Last night, I went to Browngirlworld 7, a fabulous evening to celebrate IWD. The evening’s headliner, L.A.-based theatre/hiphop/spoken word artist D’Lo (http://chavez.ucla.edu/DLo/bio.htm) showed an incredible range of talent playing her mother, then a sensitive but guarded boi character from her first play “Ballin With My Bois”, then a straight bio-man leading a 10-week training for other men about how to appreciate women. She guided the audience through serious and funny with the same ease with which she fluidly shifted genders.
Not for the first time, Browngirlworld made me nostalgic for Desh Pardesh, a progressive and political South Asian arts festival that started in the early 90’s. Do you remember Desh? Cameron Bailey wrote in NOW in 1999, “You gotta love Desh. The Tories are back, the 90s are over, yet here it still is — kicking against the pricks and throwing the best party in town. This polymorphous festival baffles the opposition like Tendulkar on the cricket pitch. Diasporic? Yes. Activist? Yes. Sexy? Come here and smell for yourself.” For me, it was a festival that helped me come of age as a proud queer and South Asian woman, a space where I first performed with Saheli Theatre Troupe, and first really noticed and flirted with my girlfriend. Each year, I circled the dates in my calendar with anticipation, sometimes taking time off work so I wouldn’t miss anything as Desh grew from a weekend to a week-long event. Sadly, Desh collapsed in 2001, and it has been sorely missed ever since. Although there has been an uprising of queer South Asian energy in Toronto after 2001 (for example, Rewriting the Script was launched in 2001, groups like Dosti, Mirchi and Salaam formed or got more active), Toronto has never been the same. In my opinion, no one has been able to replicate that excitement and power of Desh. But that sexy, diasporic, activist, grass-roots energy was present, if only for a few hours, last night. Leah Lakshmi Piepzna-Samarasinha, Browngirlworld’s producer and MC, (and an artist in her own right), conjured up a Desh-like magic. She collaborated with the Toronto Women’s Bookstore, chased down a lot of local co-sponsors and booked some terrific spoken word, burlesque and drag performers. I think she did an incredible community service for those of us folks who so badly needed (and still do need) a place like Desh.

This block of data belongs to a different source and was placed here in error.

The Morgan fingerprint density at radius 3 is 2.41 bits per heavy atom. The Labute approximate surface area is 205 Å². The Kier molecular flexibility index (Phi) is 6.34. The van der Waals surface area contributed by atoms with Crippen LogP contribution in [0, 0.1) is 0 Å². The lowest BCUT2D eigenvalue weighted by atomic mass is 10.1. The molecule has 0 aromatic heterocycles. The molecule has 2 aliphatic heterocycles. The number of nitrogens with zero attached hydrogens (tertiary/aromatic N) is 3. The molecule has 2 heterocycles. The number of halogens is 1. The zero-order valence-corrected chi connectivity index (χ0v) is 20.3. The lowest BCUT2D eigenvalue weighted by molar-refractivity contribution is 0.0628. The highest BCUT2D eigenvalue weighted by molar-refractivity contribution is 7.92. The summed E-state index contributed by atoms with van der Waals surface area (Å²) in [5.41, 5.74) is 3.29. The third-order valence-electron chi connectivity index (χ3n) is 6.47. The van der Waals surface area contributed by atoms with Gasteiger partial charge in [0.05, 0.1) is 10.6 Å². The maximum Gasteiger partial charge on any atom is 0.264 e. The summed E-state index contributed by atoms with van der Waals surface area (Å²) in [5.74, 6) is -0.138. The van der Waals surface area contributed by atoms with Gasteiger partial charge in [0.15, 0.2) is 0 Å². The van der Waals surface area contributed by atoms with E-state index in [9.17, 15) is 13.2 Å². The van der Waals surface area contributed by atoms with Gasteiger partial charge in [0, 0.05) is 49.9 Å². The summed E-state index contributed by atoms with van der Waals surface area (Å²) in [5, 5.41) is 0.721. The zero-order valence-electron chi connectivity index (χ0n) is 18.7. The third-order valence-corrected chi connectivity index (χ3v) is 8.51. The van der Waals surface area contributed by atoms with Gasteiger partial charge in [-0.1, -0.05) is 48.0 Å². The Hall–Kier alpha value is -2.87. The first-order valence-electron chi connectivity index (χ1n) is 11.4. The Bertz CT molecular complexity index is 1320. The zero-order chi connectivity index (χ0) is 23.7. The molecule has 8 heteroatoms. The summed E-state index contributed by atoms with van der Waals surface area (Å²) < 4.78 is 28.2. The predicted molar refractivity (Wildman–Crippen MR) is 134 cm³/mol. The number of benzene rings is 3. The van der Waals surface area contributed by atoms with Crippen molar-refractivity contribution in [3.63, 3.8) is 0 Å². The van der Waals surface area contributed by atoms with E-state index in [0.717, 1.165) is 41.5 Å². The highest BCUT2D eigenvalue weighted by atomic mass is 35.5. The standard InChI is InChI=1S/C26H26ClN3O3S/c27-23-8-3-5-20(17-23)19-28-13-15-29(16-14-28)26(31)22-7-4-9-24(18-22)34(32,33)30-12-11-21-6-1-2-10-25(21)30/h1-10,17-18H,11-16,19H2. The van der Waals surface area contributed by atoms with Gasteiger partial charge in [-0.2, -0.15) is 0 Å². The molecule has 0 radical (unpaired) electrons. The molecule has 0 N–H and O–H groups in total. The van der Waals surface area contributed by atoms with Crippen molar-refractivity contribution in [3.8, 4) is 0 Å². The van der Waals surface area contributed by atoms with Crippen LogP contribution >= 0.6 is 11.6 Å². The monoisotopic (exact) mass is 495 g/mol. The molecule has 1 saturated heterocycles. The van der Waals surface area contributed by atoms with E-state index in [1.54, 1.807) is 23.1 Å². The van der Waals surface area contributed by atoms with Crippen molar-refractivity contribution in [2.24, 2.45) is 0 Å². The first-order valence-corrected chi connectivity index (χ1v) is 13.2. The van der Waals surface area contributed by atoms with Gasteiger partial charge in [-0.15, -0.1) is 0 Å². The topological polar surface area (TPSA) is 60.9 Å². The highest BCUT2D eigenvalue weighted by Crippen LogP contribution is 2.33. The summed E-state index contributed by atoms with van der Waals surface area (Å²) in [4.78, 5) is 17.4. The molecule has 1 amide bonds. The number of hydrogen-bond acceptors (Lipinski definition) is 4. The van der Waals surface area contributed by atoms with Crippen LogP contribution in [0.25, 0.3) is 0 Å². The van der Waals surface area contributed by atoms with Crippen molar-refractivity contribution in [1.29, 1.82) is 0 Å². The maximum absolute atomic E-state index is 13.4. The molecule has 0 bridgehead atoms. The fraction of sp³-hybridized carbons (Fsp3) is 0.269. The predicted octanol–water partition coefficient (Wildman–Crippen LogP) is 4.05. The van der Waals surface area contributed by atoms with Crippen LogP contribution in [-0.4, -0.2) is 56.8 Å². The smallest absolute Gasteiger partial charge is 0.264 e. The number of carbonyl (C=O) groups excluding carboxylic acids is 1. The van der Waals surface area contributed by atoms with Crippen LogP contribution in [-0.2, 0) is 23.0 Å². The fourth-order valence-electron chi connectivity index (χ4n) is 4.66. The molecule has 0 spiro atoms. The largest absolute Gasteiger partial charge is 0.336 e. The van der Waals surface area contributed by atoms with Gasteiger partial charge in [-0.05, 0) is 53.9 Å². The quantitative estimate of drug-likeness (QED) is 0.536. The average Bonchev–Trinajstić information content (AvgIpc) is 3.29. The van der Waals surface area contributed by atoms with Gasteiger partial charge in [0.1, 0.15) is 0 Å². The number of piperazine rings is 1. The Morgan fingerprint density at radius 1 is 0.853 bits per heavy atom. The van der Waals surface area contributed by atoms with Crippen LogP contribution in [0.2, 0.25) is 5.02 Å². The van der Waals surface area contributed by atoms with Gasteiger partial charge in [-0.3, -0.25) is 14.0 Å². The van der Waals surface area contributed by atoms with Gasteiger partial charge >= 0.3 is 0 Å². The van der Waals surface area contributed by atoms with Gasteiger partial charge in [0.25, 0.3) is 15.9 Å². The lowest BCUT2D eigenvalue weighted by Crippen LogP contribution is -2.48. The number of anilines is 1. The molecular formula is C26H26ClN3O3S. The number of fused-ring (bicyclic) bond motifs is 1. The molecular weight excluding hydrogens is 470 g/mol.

My girlfriend, her parents, and I have started a tradition of going to Obsidian Theatre (www.obsidian-theatre.com) plays together. After an overstimulating lunch at Richtree (oh, so many choices and the ever present catastrophic risk of ramming into someone else’s unweildy wooden cafeteria tray), we headed over to the Harbourfront Centre Theatre to see The Polished Hoe.
A question on my mind before seeing the play was how Colin Taylor and Alison Sealy Smith would manage to adapt Austin Clarke’s award-winning and lengthy novel to fit within a 90 minute stage production’s constraints (I recently won a copy of the 462 page novel and have been waiting for a good time to launch into it). Could they capture the complexity of such a long story on the stage?
While we walked around Queen’s Quay after the play, our party discussed the exposition-heavy storytelling which was a little hard to enter into (but then, there were other irritations to distract us — the many late-comers who were permitted to stomp their way into the theatre well after it the play had begun, and the noisy candy wrapper crinklers sitting behind us — but that’s another story). I loved the marvelous acting and the “ghosts” from the past but wondered if more drama was needed to enliven the story. The big secret, revealed close to the end of the play, was given so little time that if I’d coughed during it (and the possiblity was there — I have a terrible cold) I might have missed it altogether. And the main character’s intrusive memories seemed to reach a too-simple and easy resolve (I’d explain this further, but don’t want to give away the story).
But in the end I think the play was worth seeing. It left me with many questions long after I’d hugged my in-laws goodbye. When I got home, I took Austin Clarke’s novel off the books-in-waiting shelf and placed it on my bedside table. And well, the play did inspire this week’s blog.